There are many things which seem to be more important in ordinary life than poetry, an art of spontaneity, passion, vision, but difficult grace. I recall, 60 years ago, a senior poet saying, without any trace of sadness or self-mockery, to us youngsters in the small town Sagar, “Poetry is good, but tea is better!”
However, practising for long the dismal art of verse-making without regret or reticence, I am delighted to see that at long last there is some sort of an upsurge in India—judge it by the sheer number of poetry festivals that dot the calendar these days. Just last month, the Raza Foundation organised ‘Vak’, a poetry biennale in Delhi, and another poetfest just concluded in Mumbai. Young poets who write in Hindi met for two days in BHU, Banaras, in a ‘Yuva Sangam’. A poetry festival, Kritya, is to be held in Kerala and a World Poetry Festival is coming up in Patna, possibly in December this year. Bengal has a State Akademi of Poetry. The Jnanpith has been given to the Bengali poet Shankha Ghosh. A festival of Assamese poetry is to take place in May 2017 and the Jawahar Kala Kendra, Jaipur, is planning a poetry festival in September.
Those who come to these events are not necessarily all poets. There are people from all walks of life who like to listen to poetry, which comes to us as a rare voice of conscience, freedom and memory in our troubled times. The hall in Triveni Kala Sangam, Delhi, that ran packed for three days made nearly 45 poets from 15 Indian languages feel that poetry continues to matter though current politics, social formations and media largely ignore it. Poetry is a kind of cuisine for the soul: it is full of local colours, smells, resonances and tastes. Even when it is quiet, it is able to say a lot. It is a remarkable fact that many of these poetry events are without any State or corporate support. As a Swedish Nobel laureate said, ‘Poetry Needs No Furniture’—and, in any case, it is like a local cuisine gently served out on a cosmic table.
In a purely quantitative sense, Konkani is a relatively small language: in the sense that it has about five million people speaking and using it. But its writers have won national acclaim and prestigious awards. Recently, Mahabaleshwar Sail won the Saraswati Samman. I was in Madgaon to felicitate him in a civic reception. Sail, the son of a farmer, worked in the army, later as a policeman and retired as a post-master. All through those unremarkable years, however, he managed to write fiction in Konkani and is well reputed for his earthy language, vitality of expression and innovative imagination. In the current climate, where the dominance of majoritarian idioms are taken for granted, it was heartening to note that a modest man was being acclaimed by a large audience of writers and lovers of literature, and rightfully, as a major writer of a minor language. Literature in these strange, ‘post-truth’ times still has the courage of conviction to speak the truth. It puts you in touch with reality, exposing the darkness which is, all too often, concealed by light and glamour. And yet, it is enjoyable: it delights and instructs.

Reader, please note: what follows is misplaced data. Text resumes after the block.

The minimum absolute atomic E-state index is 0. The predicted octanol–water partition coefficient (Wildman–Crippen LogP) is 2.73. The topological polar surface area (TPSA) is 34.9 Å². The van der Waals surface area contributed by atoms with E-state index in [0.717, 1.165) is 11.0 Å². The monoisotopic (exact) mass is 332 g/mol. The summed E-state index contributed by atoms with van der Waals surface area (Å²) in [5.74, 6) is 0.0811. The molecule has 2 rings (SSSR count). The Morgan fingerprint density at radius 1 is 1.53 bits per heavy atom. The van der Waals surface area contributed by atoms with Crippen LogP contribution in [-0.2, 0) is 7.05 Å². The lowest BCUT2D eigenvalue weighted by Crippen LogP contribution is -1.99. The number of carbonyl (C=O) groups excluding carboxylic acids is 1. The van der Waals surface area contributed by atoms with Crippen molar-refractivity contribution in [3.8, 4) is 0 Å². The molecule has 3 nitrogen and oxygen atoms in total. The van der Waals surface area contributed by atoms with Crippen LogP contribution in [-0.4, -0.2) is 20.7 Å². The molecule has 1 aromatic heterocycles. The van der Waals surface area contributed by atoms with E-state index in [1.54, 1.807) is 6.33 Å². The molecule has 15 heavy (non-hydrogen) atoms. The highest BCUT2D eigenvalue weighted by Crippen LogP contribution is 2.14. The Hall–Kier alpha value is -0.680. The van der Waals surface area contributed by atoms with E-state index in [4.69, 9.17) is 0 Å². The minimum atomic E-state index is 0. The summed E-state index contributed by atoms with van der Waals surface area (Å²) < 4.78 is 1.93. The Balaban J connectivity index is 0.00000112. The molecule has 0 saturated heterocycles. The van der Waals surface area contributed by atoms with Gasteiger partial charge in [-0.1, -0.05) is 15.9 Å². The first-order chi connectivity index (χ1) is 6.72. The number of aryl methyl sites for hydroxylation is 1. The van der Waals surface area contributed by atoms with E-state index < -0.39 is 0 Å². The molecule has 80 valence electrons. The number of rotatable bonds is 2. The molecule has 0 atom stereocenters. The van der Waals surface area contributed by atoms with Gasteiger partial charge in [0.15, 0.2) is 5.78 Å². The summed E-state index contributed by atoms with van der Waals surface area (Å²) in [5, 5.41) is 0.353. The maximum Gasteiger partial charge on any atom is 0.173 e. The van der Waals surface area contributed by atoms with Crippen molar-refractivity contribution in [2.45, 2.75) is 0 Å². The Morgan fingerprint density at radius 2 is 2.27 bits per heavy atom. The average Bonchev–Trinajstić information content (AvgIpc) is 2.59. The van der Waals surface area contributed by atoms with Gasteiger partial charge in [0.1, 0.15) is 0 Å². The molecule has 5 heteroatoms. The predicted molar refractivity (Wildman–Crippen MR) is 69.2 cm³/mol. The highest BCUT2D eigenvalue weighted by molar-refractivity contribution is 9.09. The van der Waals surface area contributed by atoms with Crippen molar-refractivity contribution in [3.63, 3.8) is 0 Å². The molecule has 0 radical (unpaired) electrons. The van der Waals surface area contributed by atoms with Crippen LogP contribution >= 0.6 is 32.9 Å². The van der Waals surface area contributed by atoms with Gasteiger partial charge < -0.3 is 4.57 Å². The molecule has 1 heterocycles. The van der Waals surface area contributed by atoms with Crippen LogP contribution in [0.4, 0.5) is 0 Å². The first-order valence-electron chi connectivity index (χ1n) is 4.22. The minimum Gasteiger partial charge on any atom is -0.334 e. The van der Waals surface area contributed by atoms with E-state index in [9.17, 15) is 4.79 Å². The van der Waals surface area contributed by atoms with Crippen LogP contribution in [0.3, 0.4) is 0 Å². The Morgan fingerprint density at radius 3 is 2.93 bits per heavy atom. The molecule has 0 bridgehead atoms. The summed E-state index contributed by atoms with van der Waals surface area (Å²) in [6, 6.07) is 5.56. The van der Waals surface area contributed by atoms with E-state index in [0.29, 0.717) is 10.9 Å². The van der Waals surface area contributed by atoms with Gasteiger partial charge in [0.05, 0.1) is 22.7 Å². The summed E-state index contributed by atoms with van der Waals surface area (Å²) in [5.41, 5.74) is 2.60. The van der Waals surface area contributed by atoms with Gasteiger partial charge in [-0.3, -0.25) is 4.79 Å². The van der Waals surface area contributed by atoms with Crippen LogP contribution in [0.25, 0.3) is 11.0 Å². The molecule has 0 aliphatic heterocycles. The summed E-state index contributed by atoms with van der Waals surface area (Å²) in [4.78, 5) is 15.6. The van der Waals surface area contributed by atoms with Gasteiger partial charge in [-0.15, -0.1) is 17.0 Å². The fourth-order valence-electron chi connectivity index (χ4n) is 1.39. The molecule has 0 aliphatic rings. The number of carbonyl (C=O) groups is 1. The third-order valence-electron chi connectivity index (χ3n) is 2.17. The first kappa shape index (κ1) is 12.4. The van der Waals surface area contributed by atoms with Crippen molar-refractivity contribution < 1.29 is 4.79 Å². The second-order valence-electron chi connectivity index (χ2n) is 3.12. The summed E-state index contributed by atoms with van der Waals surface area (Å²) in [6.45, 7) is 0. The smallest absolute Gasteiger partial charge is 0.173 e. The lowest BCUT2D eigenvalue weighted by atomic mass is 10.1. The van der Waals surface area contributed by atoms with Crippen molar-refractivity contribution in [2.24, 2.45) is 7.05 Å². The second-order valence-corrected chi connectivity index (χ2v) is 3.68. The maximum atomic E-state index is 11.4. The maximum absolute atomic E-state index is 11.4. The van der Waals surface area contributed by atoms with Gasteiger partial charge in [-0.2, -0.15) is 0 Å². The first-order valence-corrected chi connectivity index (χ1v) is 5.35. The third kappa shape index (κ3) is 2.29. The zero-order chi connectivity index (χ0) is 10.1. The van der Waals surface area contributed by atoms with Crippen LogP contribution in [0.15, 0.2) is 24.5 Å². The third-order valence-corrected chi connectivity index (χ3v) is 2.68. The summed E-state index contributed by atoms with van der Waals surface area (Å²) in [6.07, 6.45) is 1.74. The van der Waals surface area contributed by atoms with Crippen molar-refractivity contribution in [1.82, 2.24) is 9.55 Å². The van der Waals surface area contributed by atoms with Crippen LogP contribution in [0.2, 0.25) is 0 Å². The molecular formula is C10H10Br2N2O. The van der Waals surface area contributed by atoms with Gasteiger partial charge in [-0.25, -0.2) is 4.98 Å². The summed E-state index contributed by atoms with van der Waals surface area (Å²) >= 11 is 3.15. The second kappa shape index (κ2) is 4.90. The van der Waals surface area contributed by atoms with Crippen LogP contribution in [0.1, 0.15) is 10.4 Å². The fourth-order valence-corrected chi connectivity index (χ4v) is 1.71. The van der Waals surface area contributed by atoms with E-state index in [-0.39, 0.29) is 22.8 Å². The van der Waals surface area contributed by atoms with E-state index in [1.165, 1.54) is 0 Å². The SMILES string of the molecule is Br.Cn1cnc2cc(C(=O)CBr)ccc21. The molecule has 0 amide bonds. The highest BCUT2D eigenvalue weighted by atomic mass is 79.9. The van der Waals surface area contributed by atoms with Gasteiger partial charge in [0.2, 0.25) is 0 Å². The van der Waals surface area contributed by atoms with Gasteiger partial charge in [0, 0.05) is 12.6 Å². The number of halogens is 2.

The first book of poems by John Wain contained a Jewish proverb: ‘Laugh Before Man, Weep Before God’. I took it to heart. Having been denied the gift of belief, I have had no God to weep before. So I have spent a lifetime laughing before men and women. There are hardly occasions, except of very private grief, to weep or lament or allow tears to roll down your cheeks. The public space is dominated by those who laugh, sneer, quarrel, attack, abuse. Luckily, I discovered that poetry is still a site where you can lament and weep, express and explore grief and loss. So I laugh in public, in the company of others. And, once in a while, weep in poetry. He who laughs must also weep to be fully human and alive. Poetry, for poets and for some readers, could be a way of completing their humanness.
The three-month-long Kochi Biennale, in its third edition, wound down just a few days ago. This edition highlighted the continuing and re-emerging relationship or dialogue between art and poetry. A Chilean poet created a river of pain and, in another installation, voices of many dead poets were heard as you walked through the dark alleys. In media, this relationship seemed to have receded and needs an imaginative revival. But before that happens, painters and poets must start talking and sharing anxieties, concerns with each other. A tradition which was almost the natural order in the 18th-19th centuries could possibly be reinvented in the 21st!
The writer is a poet